NPCC with SA. By changing the proportion of SA added to NPCC, a series of samples
RESULTS AND DISCUSSION
SEM images: Figure 1 shows the SEM images obtained for uncoated particles (a) 0%, (b) 3% , (c) 6 and 9% coated (d) particles. From these images it can be seen that the size of agglomerates are the smallest at 3% coating. Increase in coating material from 3 to 6 and 9% stearic acid does not reduce agglomeration. Therefore the optimal amount of stearic acid needed to cover the surface of NPCC with stearic acid molecule lies between 3 and 6wt% of SA. The images also prove that SEM can be used to study the effect of coating the nanoparticles on agglomeration, which is the primary concern in obtaining the advantageous of nanoparticles for filler application.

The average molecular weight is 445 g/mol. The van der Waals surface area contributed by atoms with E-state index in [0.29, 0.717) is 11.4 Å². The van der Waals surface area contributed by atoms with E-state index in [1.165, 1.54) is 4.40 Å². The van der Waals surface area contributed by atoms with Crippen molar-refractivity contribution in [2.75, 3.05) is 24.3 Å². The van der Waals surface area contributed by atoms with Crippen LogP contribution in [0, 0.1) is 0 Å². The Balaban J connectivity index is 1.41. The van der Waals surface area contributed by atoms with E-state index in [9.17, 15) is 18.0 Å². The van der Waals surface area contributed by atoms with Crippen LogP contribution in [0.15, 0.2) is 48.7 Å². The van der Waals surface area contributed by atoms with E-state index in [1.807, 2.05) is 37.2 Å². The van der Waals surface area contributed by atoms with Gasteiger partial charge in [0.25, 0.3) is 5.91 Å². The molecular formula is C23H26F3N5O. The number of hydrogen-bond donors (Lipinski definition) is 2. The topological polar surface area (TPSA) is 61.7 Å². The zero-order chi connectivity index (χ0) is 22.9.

TEM images: The morphology analysis of CaCO3 nanoparticles
were conducted by using TEM. Figure 2 shows the TEM images
of uncoated and coated NPCC. Figure 2 (a)
and (c) are TEM images, which are magnified 10,000 times.
It was found that the coated NPCC nanoparticles are well dispersed. It can be
seen that uncoated nanoparticles overlaps and distinct particles can hardly
be observed. The image shows many aggregates. Figure 2 (b)
and (d) are the TEM images, which are magnified 16,300 times.
Figure 2 (d) shows that coated NPCC are
distinct and individual particles can be distinguished. The reduced degree of
agglomeration was observed after surface coating. These results confirm that
phenomena of nanoparticles agglomeration where cores are kept apart by surface
modification layer and the repulsion between the particles increased (Chan et